For some reason, I’m surprised at the idea that it’s actually been screened. It’s the kind of thing you can imagine inducing mass hysteria in a large audience, like the first performance of Stravinsky’s Rite of Spring.

‘It’s been screened in many places,’ he confirms. ‘First locally in Vermont, then I let it wander further. It screened at the Jersey City Museum of Art for a month in 2004 or 2005, at a festival in Pennsylvania around the same time. I’ve screened it at Dartmouth College a few times and given talks about it there. It played at Mix in NYC a couple years ago. I’ve given away DVDs of it since I made it and I’m pretty sure others have screened it, too. I’m probably forgetting some screenings. I’ve been very casual about it.’

I probe him a little more about the evolution of the idea. Why did it appeal so much?

‘I love art and films that apply arbitrary criteria to known or iconic things. The criteria reveal things not otherwise apparent and can produce something genuinely new. The trick is to find criteria that produce interesting results. Most of the time, results aren’t that interesting.’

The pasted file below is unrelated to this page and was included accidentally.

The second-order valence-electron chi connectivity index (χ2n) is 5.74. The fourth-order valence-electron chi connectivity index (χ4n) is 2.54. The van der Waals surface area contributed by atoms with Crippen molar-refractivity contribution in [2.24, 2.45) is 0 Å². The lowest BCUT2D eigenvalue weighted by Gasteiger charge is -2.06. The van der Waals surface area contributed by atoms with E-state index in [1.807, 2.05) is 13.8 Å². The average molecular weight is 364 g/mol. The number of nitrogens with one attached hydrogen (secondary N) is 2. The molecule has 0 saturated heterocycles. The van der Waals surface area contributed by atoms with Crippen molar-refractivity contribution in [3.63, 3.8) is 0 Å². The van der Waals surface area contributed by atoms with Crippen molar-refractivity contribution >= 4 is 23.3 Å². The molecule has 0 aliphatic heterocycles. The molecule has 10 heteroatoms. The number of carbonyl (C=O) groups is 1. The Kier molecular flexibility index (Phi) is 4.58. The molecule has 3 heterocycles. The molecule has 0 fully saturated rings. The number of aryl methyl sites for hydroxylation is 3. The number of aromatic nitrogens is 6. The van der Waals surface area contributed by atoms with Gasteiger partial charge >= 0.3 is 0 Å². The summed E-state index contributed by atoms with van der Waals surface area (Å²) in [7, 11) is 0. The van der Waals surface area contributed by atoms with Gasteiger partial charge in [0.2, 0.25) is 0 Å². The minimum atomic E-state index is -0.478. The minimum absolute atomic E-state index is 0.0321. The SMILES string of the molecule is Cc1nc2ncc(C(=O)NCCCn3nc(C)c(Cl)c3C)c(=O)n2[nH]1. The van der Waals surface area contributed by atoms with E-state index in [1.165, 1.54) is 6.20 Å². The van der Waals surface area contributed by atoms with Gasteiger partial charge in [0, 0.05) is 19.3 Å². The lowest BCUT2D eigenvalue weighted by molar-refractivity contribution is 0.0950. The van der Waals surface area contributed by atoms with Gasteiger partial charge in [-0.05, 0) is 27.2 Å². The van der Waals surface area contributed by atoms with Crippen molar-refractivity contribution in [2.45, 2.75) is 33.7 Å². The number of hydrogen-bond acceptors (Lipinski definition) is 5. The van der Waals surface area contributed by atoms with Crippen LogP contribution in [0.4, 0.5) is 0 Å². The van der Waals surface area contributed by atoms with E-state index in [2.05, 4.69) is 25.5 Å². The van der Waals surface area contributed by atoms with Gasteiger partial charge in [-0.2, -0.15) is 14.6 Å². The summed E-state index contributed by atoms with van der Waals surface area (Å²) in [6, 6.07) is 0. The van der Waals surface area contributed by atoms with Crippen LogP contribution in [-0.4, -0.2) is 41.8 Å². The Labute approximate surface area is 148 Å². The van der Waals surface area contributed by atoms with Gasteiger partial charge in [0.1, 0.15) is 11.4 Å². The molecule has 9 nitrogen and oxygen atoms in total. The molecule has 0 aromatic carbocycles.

Ernest Vincent Wright’s 1939 lipogrammatic novel Gadsby springs to mind — a 50,000-word story that completely omits the letter e. A stunning technical achievement, no doubt, but by all accounts not that gripping a story; not that great a Gadbsy.

‘But, in this case, I think largely because the source is amazing and the criteria very simple’ — each word alphabetised and every instance chronological — ‘fascinating things happened. I was delighted beyond belief when I first watched it. I have produced other films like this, but none that have produced as much interest.’

He’s right. There are many moments of delightful artistry in Of Oz the Wizard, where the cornucopia of weird rhythms and repetitions, made all the more interesting by the presence of the music, become truly transcendent. For example, there are a full six minutes of oh — which is a good place to start if you just want to dip in — offering as it does a perfect, exclamatory microcosm of the entire film.

As does you.

And and isn’t bad either.

Then there’s the whole of w, which is pretty amazing, containing as it does the hauntingly communal ‘we’, the wonderfully diverse ‘well’, the hilarious ‘what’, ‘when’, ‘where’, ‘which’, ‘who’ and ‘why’, and of course, both ‘wicked’ and ‘witch’, and ‘wonderful’ and ‘wizard’.